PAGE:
In response to Save “Are” Teachers Polar Bear Writes …
C’mon now Mish. The sign obviously says “Save Area Teachers.” The edge of the sign is just folded over. Clearly these kids care about more than just their own local teachers. Very commendable!
Dear Polar Bear …
I have a simple question to ask.
Was it so tough to play the video?
Here is the image I posted
Here is the link I posted:
In a KCCI video teacher, Terry Hoffman has the kids chanting “Show Us The Money”.
Let’s stop at the 12 second mark and take a look at what is obvious.
The clip above is as clear as I can get of a the full sign. It is perfectly obvious the sign says “Save ARE Teachers”.
By the way it is exceptionally hard to stop a video of someone waving a sign and get a sharp image clip of it. I tried a half dozen times and the first image was the sharpest I could get. However, the second image shows that anyone who bothered to play the video, could easily have seen what the sign says.
Email From a School Director
Inquiring minds might be interested in an email from Patrick Brown, a director of operations of a private school in Costa Rica.
I’ve been following your blog for almost a year. I often post your articles on my facebook page or email them to friends and family.
I currently have one particular friend who writes, “Obviously, this will sound a little defensive; but didn’t “Mish” miss adding any sort of proof to his Massachusetts teacher claim? I mean, anybody can start a blog and rattle off garbage.”
He said this in response to your article titled, “Save Are Teachers”, where you wrote, “In Massachusetts, teachers were telling kids that they would lose their homes if they did not get more money.” If you can find the time to send me the reference for this claim, I would really appreciate it.
I happen to be in education. I’m the director of operations of a private independent K-12 American school in Costa Rica. Our school probably has much more in common with private US schools than you might think. My friend lives in la-la land and probably cannot take the fact that public schools in the U/S. and around the world have been run over by union thugs whose most minimal interest is the students.
Thanks much and please keep up the fantastic work. I cannot believe you do not charge for this!
Country Day School
An American School Serving the International Community
Hello Patrick, If I charged for what I did, you never would have found me. The best sites are all free. It’s deflation at work.
That aside, thanks for the opportunity to clarify and to bring up a story that is truly worth revisiting.
I have no need to make stories up. The reason is simple: Truth is frequently stranger and more entertaining than fiction.
However, I do admit my memory is not perfect. I cited Massachusetts. I meant Rhode Island. With that hopefully minor transgression out of the way, and with apologies to Massachusetts, let’s flashback to Wednesday, February 17, 2010.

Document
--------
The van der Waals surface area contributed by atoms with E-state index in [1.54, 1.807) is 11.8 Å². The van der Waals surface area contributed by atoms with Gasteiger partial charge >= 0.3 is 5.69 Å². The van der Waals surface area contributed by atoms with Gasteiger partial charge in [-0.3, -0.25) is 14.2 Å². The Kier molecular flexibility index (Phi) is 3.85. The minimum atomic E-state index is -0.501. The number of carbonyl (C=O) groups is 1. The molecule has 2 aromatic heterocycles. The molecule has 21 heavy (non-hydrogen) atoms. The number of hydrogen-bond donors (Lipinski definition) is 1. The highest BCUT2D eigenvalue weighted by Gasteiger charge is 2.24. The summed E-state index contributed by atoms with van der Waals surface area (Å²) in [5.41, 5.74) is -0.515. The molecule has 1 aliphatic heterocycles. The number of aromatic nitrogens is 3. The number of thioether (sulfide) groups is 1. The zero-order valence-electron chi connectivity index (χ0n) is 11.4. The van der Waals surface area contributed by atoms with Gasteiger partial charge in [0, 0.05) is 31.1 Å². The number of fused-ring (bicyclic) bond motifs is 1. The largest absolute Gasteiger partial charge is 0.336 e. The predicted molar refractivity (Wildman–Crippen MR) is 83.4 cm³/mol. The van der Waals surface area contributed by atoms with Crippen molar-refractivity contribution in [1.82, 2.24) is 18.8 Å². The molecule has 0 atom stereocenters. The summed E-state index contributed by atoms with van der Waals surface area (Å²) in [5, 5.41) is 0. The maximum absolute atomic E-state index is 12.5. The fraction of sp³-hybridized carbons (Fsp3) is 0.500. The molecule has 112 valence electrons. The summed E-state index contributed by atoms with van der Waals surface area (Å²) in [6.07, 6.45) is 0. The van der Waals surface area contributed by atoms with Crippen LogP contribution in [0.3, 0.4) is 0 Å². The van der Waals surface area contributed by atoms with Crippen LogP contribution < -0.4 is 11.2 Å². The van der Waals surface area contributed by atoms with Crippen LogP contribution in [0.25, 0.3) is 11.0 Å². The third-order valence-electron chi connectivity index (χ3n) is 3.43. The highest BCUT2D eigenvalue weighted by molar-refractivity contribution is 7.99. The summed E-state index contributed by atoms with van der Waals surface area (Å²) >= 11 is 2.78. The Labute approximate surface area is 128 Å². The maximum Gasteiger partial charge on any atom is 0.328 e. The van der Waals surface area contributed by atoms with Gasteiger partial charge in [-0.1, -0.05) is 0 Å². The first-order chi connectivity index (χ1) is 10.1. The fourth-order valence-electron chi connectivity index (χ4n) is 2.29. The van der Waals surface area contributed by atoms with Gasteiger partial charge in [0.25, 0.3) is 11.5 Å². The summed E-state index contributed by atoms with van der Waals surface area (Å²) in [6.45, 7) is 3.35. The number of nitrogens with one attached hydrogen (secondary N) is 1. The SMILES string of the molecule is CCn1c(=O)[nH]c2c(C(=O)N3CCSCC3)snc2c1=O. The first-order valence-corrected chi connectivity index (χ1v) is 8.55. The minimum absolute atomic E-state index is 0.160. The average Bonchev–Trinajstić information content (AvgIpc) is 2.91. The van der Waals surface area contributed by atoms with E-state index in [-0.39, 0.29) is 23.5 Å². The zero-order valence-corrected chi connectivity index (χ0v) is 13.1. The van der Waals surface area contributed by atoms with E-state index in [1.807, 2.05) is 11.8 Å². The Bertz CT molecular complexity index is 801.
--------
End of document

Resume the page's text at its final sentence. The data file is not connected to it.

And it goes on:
Students Support Firing Teachers
As noted in Central Falls Rhode Island Fires Every High School Teacher the superintendent fired every teacher in a pay dispute. Teachers refused to work an extra 25 minutes a day even though 50% of the students at the school are failing all of their classes and the graduation rate is 48%.
Here’s an update to the story: Students stand up for Central Falls school chief.
A student-run group called Young Voices rallied in front of the Rhode Island Department of Education at noontime on Wednesday to support Central Falls Supt. Frances Gallo, who plans on firing all of the city’s high school teachers as part of a state-ordered reform initiative.
Some 20 students from Providence gathered to speak on behalf of students in Central Falls, who were not invited to the rally because Young Voices was worried about the possibility of reprisals from the Central Falls’ teachers.
According to Karen Feldman, one of the co-directors of Young Voices, Central Falls youth said that teachers have been telling their students that they might lose their houses if they are fired. According to Young Voices, students have said that their teachers are using the classroom as a bully pulpit to express their outrage with Gallo’s decision.
Teacher salaries at the high school average $72-78k. That does not include benefits. Nor does it factor in 3 months off in the summer. If some teachers lose their houses over this, they only have themselves to blame.
More importantly, teachers have no right to lay their personal problems on the backs of students. Those students have enough problems as it is.
I appreciate the second opportunity to point out Central Falls Rhode Island teachers, making an average of $72-78k per year, would not work an extra 25 minutes a day, even though 50% of the students at the school are failing all of their classes and the graduation rate is 48%.
The icing on the union cake was the guilt trip those teachers laid on their students in regards to their self-imposed plight of potentially losing their homes.
Here’s the deal: Any teacher in that school who voted against working an extra 25 minutes and lost their job and may lose their house, deserves to lose both.
Those teachers who wanted to work an extra 25 minutes, but could not because an insanely greedy public union got in the way, need to seriously consider if they ever want to work for another public union.
Mike “Mish” Shedlock
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